Organic Appeal: Flag Irises and Horse Chestnuts
Young flag irises bloom beneath a canopy of horse chestnut leaves in a unique arrangement that highlights nature's different scales and unusual shapes. Position this display on a shelf or mantelpiece in a light, airy room.
- Excerpted from Fresh Flower Arranging
E-mail This Page to Your Friendsx
A link to %this page% was e-mailed
Flowers and Foliage
30 flag irises
9 horse chestnut stems
Use half-opened irises and stems with the leaves just emerging and unfurling to capture the awakening feel of spring. If you can't find flag irises or horse chestnut stems, you can substitute standard irises, tulips or daffodils and birch twigs or magnolia branches, respectively.
thin, rectangular, opaque vase (3 inches deep, 15 1/2 inches long)
How to Arrange
Soak two blocks of floral foam. Trim or cut them into pieces that they fit snugly inside the vase.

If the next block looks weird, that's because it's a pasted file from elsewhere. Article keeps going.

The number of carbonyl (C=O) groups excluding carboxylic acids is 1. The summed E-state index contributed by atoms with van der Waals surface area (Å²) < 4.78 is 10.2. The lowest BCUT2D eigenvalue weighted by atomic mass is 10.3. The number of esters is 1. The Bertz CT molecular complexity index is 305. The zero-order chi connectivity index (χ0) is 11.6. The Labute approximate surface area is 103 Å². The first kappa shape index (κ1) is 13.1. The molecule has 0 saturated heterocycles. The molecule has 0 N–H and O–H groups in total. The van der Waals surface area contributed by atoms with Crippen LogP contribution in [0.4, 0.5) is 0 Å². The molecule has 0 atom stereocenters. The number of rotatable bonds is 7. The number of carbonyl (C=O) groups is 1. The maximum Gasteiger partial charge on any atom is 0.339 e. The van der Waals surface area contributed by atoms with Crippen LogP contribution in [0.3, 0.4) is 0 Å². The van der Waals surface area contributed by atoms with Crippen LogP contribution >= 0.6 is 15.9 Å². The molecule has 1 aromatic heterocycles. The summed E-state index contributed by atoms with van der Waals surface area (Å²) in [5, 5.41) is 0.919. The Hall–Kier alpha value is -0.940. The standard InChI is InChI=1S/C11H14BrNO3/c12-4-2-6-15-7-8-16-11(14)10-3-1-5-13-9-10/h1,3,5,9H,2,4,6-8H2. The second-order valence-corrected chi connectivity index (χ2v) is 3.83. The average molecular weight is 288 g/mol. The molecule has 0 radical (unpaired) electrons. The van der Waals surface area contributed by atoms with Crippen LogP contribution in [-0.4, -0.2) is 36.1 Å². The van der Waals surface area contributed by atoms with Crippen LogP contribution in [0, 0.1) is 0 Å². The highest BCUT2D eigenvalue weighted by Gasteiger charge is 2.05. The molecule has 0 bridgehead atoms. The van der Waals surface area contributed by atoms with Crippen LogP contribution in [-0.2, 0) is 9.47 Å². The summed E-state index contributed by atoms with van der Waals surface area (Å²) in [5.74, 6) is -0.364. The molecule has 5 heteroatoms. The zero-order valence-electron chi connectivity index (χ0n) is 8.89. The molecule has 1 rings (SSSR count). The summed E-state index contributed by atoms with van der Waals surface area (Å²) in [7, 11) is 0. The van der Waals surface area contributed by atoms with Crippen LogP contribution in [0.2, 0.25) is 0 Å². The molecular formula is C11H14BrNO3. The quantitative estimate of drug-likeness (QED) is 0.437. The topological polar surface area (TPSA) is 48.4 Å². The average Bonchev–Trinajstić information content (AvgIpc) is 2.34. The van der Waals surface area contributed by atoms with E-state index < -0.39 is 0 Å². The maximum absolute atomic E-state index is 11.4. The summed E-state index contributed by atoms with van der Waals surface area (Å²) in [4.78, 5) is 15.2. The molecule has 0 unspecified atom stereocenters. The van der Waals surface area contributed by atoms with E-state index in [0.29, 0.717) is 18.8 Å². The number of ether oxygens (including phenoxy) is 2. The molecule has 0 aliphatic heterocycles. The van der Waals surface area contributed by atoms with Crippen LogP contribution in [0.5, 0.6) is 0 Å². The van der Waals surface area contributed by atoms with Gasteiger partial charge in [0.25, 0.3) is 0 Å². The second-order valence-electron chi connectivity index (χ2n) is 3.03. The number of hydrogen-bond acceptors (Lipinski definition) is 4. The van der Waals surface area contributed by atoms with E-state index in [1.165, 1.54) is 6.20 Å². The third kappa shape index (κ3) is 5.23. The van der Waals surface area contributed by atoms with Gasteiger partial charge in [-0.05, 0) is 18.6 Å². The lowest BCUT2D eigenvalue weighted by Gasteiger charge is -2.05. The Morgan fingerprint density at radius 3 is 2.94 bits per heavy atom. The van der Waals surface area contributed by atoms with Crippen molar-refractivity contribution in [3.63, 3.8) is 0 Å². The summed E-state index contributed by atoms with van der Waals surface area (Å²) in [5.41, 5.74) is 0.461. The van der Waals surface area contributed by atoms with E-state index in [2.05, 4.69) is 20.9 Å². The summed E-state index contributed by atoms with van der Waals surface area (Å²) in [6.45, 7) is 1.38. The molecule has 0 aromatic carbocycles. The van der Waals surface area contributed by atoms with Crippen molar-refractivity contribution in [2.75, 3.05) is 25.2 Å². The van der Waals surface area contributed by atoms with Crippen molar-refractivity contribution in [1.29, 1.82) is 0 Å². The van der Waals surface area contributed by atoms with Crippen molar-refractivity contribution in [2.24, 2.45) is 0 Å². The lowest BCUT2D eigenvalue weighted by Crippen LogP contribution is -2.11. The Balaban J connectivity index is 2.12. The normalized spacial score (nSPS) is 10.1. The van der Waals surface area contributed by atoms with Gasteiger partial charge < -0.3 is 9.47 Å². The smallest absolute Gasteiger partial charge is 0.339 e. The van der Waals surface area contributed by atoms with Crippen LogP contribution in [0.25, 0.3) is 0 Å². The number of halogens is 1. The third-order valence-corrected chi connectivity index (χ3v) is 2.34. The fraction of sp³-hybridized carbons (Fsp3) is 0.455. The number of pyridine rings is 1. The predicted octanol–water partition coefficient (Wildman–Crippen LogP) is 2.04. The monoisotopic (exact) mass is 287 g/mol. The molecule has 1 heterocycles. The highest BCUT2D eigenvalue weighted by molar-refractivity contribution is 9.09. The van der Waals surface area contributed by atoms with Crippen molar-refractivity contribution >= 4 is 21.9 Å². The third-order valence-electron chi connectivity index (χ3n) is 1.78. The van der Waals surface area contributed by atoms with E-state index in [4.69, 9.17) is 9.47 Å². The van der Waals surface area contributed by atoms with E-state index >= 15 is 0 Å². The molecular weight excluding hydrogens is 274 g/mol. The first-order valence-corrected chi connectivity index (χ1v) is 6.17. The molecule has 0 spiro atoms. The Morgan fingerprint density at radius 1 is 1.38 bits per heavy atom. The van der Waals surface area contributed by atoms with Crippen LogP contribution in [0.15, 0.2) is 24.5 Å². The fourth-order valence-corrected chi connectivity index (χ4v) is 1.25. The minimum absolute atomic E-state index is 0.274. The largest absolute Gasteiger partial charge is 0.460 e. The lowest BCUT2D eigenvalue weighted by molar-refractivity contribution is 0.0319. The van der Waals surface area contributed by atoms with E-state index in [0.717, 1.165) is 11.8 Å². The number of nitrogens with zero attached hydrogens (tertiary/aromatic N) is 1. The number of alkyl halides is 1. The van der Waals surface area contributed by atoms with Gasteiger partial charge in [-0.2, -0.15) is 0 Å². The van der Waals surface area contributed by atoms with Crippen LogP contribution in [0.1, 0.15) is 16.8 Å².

Press a straight line of horse chestnut stems of varying heights into the foam along the center of the vase.
Cut the iris stems very short — to about 3 inches — and tuck them into the foam in a line in front of and behind the horsechestnut stems so that the flower heads rise just above the neck of the vase. Put the vase in position and top it off with water.
Horse chestnut stems last for several weeks, but the irises will only last for seven days. Keep replacing the irises as they start to fade. Change the water every few days by standing the vase on a draining board or in the kitchen sink and pouring in enough water so that the old, stale water is flushed out.
Excerpted from Fresh Flower Arranging
© Dorling Kindersley Limited 2011
In episode one, the Design Stars made over their gorgeous Hollywood home. See what Genevieve says they did right, did wrong and...
Designer John Gidding and his team have worked their magic, taking these homes from drab to fab in some of Curb Appeal's most...(20 photos)
These storage options from the 2008 HGTV Green Home show how to combine eco-friendly sensibility with beautiful design.(12 photos)